Enzyme-assisted self-assembly under thermodynamic control

Richard Williams, Andrew Smith, Richard Collins, Nigel Hodson, Apurba Das, Rein Vincent Ulijn

Research output: Contribution to journalArticlepeer-review

399 Citations (Scopus)


The production of functional molecular architectures through self-assembly is commonplace in biology, but despite advances1, 2, 3, it is still a major challenge to achieve similar complexity in the laboratory. Self-assembled structures that are reproducible and virtually defect free are of interest for applications in three-dimensional cell culture4, 5, templating6, biosensing7 and supramolecular electronics. Here, we report the use of reversible enzyme-catalysed reactions to drive self-assembly. In this approach, the self-assembly of aromatic short peptide derivatives9, 10 provides a driving force that enables a protease enzyme to produce building blocks in a reversible and spatially confined manner. We demonstrate that this system combines three features: (i) self-correction—fully reversible self-assembly under thermodynamic control; (ii) component-selection—the ability to amplify the most stable molecular self-assembly structures in dynamic combinatorial libraries11, 12, 13; and (iii) spatiotemporal confinement of nucleation and structure growth. Enzyme-assisted self-assembly therefore provides control in bottom-up fabrication of nanomaterials that could ultimately lead to functional nanostructures with enhanced complexities and fewer defects.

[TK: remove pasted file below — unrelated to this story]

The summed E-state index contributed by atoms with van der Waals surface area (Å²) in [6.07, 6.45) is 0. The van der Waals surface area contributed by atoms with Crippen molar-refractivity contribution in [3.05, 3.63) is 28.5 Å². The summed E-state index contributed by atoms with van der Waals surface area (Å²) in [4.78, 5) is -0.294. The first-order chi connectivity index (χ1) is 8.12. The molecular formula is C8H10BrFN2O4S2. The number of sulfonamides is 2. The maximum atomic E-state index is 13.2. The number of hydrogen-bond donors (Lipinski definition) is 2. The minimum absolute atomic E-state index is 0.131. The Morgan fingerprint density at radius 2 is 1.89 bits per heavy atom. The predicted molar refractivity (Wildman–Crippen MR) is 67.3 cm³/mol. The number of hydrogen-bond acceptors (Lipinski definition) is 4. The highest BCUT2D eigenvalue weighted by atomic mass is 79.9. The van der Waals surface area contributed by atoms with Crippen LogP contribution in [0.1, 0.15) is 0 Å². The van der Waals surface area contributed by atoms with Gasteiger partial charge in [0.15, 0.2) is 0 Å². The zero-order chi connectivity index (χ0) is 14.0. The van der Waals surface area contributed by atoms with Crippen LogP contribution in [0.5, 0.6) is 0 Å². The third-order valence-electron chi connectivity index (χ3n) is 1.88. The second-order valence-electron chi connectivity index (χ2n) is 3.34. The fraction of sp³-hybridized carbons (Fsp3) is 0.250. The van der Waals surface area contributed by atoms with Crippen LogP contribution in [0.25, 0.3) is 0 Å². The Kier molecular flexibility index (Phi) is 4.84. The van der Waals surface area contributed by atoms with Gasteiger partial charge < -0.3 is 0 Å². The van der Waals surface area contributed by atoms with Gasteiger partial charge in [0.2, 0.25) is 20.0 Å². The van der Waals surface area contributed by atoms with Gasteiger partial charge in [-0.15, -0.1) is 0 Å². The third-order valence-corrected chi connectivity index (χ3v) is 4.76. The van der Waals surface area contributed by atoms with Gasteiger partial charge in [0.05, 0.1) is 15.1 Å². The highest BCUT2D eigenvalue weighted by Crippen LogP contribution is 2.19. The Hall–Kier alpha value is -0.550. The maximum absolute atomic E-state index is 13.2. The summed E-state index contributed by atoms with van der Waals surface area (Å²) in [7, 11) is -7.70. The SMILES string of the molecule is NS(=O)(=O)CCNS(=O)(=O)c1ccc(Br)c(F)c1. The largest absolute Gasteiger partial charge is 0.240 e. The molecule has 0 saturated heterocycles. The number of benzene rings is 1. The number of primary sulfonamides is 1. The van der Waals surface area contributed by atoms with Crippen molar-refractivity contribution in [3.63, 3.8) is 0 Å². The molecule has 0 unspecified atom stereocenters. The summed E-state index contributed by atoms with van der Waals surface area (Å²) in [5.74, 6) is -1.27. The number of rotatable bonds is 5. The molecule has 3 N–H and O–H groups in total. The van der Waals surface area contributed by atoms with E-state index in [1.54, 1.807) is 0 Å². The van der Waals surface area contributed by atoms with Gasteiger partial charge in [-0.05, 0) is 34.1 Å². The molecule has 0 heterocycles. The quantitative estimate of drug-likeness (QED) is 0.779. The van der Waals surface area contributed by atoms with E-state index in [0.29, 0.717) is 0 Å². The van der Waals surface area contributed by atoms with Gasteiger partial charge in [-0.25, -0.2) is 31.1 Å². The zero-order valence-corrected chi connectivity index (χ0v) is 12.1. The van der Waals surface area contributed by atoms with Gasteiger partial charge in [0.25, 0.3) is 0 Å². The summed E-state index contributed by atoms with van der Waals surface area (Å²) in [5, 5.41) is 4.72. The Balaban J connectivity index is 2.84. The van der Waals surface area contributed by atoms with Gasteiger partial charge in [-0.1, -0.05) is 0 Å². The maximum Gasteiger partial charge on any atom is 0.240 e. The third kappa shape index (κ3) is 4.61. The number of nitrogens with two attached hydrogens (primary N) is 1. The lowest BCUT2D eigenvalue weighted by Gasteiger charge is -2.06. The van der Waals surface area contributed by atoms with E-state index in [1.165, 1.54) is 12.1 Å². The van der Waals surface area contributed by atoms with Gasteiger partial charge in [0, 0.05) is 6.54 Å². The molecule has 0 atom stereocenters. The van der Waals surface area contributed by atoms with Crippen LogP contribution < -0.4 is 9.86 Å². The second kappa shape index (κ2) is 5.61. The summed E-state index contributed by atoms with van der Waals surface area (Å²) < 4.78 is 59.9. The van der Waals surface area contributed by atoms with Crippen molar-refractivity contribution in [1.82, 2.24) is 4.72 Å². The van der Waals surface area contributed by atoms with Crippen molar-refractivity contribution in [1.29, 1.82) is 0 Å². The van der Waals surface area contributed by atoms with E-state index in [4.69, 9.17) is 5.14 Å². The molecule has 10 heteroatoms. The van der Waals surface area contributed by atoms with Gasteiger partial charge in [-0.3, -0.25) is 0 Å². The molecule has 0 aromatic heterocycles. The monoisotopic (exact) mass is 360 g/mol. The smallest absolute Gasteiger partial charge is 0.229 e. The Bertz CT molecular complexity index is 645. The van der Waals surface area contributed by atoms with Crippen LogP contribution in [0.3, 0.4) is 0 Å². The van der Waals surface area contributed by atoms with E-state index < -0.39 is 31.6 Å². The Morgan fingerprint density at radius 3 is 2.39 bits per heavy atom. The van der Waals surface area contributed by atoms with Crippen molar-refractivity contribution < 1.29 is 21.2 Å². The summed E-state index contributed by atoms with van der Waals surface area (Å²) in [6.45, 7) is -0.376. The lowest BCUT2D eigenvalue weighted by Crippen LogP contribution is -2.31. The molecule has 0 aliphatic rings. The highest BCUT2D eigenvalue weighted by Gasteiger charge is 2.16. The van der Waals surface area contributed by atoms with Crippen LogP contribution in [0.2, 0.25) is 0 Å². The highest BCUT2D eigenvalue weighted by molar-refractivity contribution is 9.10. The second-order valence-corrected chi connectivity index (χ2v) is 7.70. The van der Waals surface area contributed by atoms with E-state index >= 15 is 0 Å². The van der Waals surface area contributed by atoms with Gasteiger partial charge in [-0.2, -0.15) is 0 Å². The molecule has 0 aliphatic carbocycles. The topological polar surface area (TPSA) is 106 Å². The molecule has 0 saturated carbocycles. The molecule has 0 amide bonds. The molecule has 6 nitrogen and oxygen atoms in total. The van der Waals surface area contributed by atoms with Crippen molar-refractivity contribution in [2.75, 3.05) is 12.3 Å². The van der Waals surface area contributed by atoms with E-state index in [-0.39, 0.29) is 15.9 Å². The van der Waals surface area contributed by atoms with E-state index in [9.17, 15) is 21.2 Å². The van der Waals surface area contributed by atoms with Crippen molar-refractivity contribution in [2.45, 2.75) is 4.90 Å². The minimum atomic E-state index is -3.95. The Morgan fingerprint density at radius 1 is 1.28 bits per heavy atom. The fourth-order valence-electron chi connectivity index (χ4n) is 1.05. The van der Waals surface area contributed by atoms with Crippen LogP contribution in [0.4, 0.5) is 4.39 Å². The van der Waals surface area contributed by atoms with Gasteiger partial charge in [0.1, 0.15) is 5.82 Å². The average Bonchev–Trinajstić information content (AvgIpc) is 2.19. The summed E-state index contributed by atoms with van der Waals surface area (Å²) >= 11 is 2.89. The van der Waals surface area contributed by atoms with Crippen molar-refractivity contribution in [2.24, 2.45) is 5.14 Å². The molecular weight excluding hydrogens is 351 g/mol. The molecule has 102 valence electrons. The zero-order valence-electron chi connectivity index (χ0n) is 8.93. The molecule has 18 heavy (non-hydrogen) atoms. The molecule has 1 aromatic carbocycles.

Original languageEnglish
Pages (from-to)19-24
Number of pages6
JournalNature Nanotechnology
Issue number1
Early online date21 Dec 2008
Publication statusPublished - 1 Jan 2009


  • thermodynamic control
  • self-assembly
  • enzymes
  • supramolecular electronics


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